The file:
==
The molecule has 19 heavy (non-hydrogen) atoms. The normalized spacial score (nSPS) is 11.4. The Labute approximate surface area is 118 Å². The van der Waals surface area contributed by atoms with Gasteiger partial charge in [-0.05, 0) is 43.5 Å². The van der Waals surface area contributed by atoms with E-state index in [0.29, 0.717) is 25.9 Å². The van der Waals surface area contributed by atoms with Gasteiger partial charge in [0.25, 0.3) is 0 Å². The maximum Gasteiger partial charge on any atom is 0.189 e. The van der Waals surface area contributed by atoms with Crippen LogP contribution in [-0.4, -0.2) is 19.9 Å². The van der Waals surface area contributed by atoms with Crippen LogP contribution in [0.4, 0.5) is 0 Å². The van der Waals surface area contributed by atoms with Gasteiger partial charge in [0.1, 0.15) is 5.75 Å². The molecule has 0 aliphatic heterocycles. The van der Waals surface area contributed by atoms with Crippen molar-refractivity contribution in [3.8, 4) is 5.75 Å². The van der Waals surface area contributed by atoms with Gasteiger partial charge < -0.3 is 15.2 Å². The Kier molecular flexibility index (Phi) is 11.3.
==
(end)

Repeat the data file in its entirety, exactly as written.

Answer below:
The molecule has 19 heavy (non-hydrogen) atoms. The normalized spacial score (nSPS) is 11.4. The Labute approximate surface area is 118 Å². The van der Waals surface area contributed by atoms with Gasteiger partial charge in [-0.05, 0) is 43.5 Å². The van der Waals surface area contributed by atoms with E-state index in [0.29, 0.717) is 25.9 Å². The van der Waals surface area contributed by atoms with Gasteiger partial charge in [0.25, 0.3) is 0 Å². The maximum Gasteiger partial charge on any atom is 0.189 e. The van der Waals surface area contributed by atoms with Crippen LogP contribution in [-0.4, -0.2) is 19.9 Å². The van der Waals surface area contributed by atoms with Crippen LogP contribution in [0.4, 0.5) is 0 Å². The van der Waals surface area contributed by atoms with Gasteiger partial charge in [0.1, 0.15) is 5.75 Å². The molecule has 0 aliphatic heterocycles. The van der Waals surface area contributed by atoms with Crippen molar-refractivity contribution in [3.8, 4) is 5.75 Å². The van der Waals surface area contributed by atoms with Gasteiger partial charge < -0.3 is 15.2 Å². The Kier molecular flexibility index (Phi) is 11.3.